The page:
Rep. Napolitano Opposes Republican Lands Package
(Washington, D.C.) Today, during a floor debate in the U.S. House of Representatives, Rep. Grace F. Napolitano (CA-38) expressed her opposition to Title XIV of H.R. 2578, the Conservation and Economic Growth Act, also known as the “Border Bill”, because it threatens numerous landmark environmental laws, international water treaties, and American rights with the creation of a new 100-mile “operational control zone” on the two U.S. land borders for the Department of Homeland Security (DHS). Napolitano voted against the bill, which ultimately passed by a vote of 238-188.
“This is a blatant attack on the environment and the health and safety of American citizens,” Napolitano said. “This bill is an attempt to erase dozens of environmental laws disguised as a solution for immigration reform.”
The Border Bill gives DHS control of many of America’s public lands and waives 36 landmark laws protecting the environment and public health. It also authorizes DHS to deploy unmanned drones for surveillance over federal forests, hunting grounds, tribal lands, monuments, and parks where families gather for picnics, essentially turning these areas into “drone zones.”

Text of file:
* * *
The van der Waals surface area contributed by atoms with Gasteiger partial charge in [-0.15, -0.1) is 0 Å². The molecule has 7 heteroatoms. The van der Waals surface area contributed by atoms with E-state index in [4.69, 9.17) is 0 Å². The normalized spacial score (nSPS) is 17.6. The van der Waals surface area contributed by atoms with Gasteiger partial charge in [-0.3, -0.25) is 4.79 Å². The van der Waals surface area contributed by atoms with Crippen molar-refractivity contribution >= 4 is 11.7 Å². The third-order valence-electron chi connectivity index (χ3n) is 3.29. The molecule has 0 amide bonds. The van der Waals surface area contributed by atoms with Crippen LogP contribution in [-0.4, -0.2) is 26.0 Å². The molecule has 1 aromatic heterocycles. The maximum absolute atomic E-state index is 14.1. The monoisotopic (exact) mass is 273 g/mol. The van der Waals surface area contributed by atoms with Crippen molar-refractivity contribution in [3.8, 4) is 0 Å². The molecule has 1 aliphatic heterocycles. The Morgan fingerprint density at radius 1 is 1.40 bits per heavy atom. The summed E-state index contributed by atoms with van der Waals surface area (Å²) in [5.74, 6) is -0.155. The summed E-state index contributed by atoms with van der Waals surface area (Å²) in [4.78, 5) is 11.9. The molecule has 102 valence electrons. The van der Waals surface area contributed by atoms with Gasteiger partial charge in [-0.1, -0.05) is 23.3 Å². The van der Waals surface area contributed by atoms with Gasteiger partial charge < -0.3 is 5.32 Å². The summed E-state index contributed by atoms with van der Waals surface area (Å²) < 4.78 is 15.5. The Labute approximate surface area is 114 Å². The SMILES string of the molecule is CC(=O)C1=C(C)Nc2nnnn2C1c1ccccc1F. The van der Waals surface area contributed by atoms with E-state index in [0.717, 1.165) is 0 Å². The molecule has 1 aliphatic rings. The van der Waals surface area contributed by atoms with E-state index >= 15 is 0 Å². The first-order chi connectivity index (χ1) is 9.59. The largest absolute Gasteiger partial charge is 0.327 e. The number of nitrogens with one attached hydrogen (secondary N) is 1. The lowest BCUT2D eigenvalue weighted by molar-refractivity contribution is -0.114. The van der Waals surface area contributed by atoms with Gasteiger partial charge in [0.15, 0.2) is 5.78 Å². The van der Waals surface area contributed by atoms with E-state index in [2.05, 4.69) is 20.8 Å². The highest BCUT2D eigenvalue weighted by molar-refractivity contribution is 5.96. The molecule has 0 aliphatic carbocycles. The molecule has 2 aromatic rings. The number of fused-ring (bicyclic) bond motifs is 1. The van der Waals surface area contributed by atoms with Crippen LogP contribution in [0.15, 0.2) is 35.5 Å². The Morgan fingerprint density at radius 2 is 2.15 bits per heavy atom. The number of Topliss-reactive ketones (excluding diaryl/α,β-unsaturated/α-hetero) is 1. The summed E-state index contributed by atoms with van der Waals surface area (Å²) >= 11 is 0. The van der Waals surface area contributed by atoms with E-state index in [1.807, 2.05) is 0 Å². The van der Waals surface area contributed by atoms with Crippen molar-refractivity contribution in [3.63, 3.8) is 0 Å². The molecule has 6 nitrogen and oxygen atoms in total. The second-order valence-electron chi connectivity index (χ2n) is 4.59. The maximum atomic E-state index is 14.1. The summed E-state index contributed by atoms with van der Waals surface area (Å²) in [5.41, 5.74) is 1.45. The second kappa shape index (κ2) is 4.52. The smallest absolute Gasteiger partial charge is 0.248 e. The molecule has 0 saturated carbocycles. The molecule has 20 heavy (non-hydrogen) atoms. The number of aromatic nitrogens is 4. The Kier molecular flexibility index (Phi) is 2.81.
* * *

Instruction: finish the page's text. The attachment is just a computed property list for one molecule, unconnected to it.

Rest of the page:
Recently, Secretary of DHS Janet Napolitano testified before the U.S. Senate that the operational control zone is “unnecessary, and a bad policy.” Two recent reports by the Government Accountability Office (GAO) also concluded that current federal laws are not an impediment to border protection, finding that federal land management and law enforcement agencies are cooperating and working well together to protect both U.S. borders and public lands.
Napolitano is the ranking member of the Water and Power Subcommittee on the House Natural Resources Committee.
- Link to 36 environmental laws waived by bill:
- Link to 54 organizations opposed to bill:
- The bill will cause uncertainty about how projects owned and operated by the Bureau of Reclamation will be managed in the “drone zone,” including 1,000 miles of canals and related water delivery infrastructure
- Affected projects include the Yuma Desalting Plant in the Colorado River system and the Federal Columbia River Power System in Washington State and Montana